Body fat mass also had a large and significant increase in HGI compared to LGI fed animals overall (d = 1.08; 0.67, 1.49) (Figure 2b), again there was significant heterogeneity amongst effects (τ = 0.70, Q = 60.84, df = 17, p < 0.0001). This effect was also large and significant in mice (d = 1.02; 0.43, 1.62), rats (d = 1.15; 0.56, 1.75) and males (d = 1.23, 0.84, 1.62). Again, there were no significant differences in females and no moderation of the effect was observed with continuous variables. In specific studies, a HGI diet induced significantly greater body fat mass [28,29,30,31,32,33,35,36,37,42] by as much as 93%  compared with mice on a LGI diet. Specifically, visceral and subcutaneous fat depots were heavier [30,31], and epididymal adipocytes were larger , in HGI fed mice.
Energy intake was not significantly different in any subset (overall d = 0.31; −0.17, 0.78) (Figure 2c), and again no moderation was seen with the continuous variables. Significant heterogeneity existed amongst the effects (τ = 0.93, Q = 90.68, df = 18, p < 0.0001). Interestingly, a LGI diet increased energy output in faeces as measured by bomb calorimetry [29,32,42], compared to a HGI diet in the three papers that measured energy excretion to help inform energy balance.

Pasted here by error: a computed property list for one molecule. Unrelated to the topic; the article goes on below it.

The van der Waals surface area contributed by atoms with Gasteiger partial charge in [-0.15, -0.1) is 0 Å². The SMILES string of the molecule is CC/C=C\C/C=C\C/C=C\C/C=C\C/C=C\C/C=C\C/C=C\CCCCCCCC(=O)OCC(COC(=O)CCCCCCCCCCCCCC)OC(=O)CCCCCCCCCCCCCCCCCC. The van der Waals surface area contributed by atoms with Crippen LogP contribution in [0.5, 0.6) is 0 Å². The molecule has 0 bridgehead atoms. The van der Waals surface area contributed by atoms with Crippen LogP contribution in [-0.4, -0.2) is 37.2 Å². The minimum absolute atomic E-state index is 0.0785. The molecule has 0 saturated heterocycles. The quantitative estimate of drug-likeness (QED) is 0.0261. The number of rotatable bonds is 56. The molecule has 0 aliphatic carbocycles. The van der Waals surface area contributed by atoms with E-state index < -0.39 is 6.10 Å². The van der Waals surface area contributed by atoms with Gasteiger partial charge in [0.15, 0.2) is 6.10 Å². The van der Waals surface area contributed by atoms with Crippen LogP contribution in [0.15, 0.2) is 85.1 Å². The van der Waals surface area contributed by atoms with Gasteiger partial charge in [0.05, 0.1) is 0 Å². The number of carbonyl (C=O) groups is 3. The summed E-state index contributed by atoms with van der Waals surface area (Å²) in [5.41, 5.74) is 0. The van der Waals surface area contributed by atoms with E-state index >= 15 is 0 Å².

While fasting blood glucose levels were not significantly different overall (d = 0.17; −0.11, 0.45) (Figure 3a), significant heterogeneity was present (τ = 0.57, Q = 72.37, df = 29, p < 0.0001). Mice had a moderate significant high fasting blood glucose (d = 0.47; 0.12, 0.82) in response to HGI feeding, and a statistically significant moderately positive effect of length of time on the diet was also seen (d = 0.55; 0.25, 0.85). This suggests that the longer the animals were on the diet, the greater the difference in mean fasting blood glucose levels between the HGI and LGI fed animals.
Fasting insulin was moderately and significantly affected overall (d = 0.40; 0.09, 0.71) (Figure 3b), with significant heterogeneity (τ = 0.58, Q = 60.79, df = 24, p < 0.0001). Similar magnitude effects were seen in rats (d = 0.46; 0.04, 0.87) and males (d = 0.48; 0.14, 0.81). A large effect was seen in the subset of animals that were not anesthetized (d = 0.94; 0.54, 1.35). The difference in fasting insulin levels between diets also became greater with fasting time (d = 0.30; 0.03, 0.56).